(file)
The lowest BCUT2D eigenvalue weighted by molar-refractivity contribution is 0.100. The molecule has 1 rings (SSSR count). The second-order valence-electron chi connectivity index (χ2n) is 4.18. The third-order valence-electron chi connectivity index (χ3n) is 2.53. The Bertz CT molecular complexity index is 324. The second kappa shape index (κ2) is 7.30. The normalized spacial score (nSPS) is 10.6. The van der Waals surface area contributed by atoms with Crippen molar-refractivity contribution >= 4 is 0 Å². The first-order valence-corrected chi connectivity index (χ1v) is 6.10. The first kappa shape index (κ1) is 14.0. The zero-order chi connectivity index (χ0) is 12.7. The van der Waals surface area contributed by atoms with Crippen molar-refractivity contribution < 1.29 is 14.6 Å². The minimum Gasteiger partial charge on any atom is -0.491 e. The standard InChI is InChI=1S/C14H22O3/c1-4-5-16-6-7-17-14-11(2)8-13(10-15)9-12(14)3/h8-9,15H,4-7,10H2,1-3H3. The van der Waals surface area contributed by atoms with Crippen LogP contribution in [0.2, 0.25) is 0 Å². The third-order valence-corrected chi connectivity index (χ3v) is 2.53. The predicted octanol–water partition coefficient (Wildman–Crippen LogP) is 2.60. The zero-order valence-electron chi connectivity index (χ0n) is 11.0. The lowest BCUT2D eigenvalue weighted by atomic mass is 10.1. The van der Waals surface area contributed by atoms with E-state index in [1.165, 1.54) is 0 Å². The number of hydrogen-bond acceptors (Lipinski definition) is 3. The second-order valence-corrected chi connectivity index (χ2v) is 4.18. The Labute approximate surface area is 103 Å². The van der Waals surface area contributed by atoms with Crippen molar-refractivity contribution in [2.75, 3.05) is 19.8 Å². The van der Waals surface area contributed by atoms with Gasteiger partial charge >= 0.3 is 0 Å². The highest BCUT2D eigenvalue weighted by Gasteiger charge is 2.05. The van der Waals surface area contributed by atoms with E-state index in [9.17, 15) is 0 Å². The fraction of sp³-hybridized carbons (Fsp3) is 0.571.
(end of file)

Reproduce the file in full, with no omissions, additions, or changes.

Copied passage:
The lowest BCUT2D eigenvalue weighted by molar-refractivity contribution is 0.100. The molecule has 1 rings (SSSR count). The second-order valence-electron chi connectivity index (χ2n) is 4.18. The third-order valence-electron chi connectivity index (χ3n) is 2.53. The Bertz CT molecular complexity index is 324. The second kappa shape index (κ2) is 7.30. The normalized spacial score (nSPS) is 10.6. The van der Waals surface area contributed by atoms with Crippen molar-refractivity contribution >= 4 is 0 Å². The first-order valence-corrected chi connectivity index (χ1v) is 6.10. The first kappa shape index (κ1) is 14.0. The zero-order chi connectivity index (χ0) is 12.7. The van der Waals surface area contributed by atoms with Crippen molar-refractivity contribution < 1.29 is 14.6 Å². The minimum Gasteiger partial charge on any atom is -0.491 e. The standard InChI is InChI=1S/C14H22O3/c1-4-5-16-6-7-17-14-11(2)8-13(10-15)9-12(14)3/h8-9,15H,4-7,10H2,1-3H3. The van der Waals surface area contributed by atoms with Crippen LogP contribution in [0.2, 0.25) is 0 Å². The third-order valence-corrected chi connectivity index (χ3v) is 2.53. The predicted octanol–water partition coefficient (Wildman–Crippen LogP) is 2.60. The zero-order valence-electron chi connectivity index (χ0n) is 11.0. The lowest BCUT2D eigenvalue weighted by atomic mass is 10.1. The van der Waals surface area contributed by atoms with E-state index in [1.165, 1.54) is 0 Å². The number of hydrogen-bond acceptors (Lipinski definition) is 3. The second-order valence-corrected chi connectivity index (χ2v) is 4.18. The Labute approximate surface area is 103 Å². The van der Waals surface area contributed by atoms with Crippen molar-refractivity contribution in [2.75, 3.05) is 19.8 Å². The van der Waals surface area contributed by atoms with Gasteiger partial charge >= 0.3 is 0 Å². The highest BCUT2D eigenvalue weighted by Gasteiger charge is 2.05. The van der Waals surface area contributed by atoms with E-state index in [9.17, 15) is 0 Å². The fraction of sp³-hybridized carbons (Fsp3) is 0.571.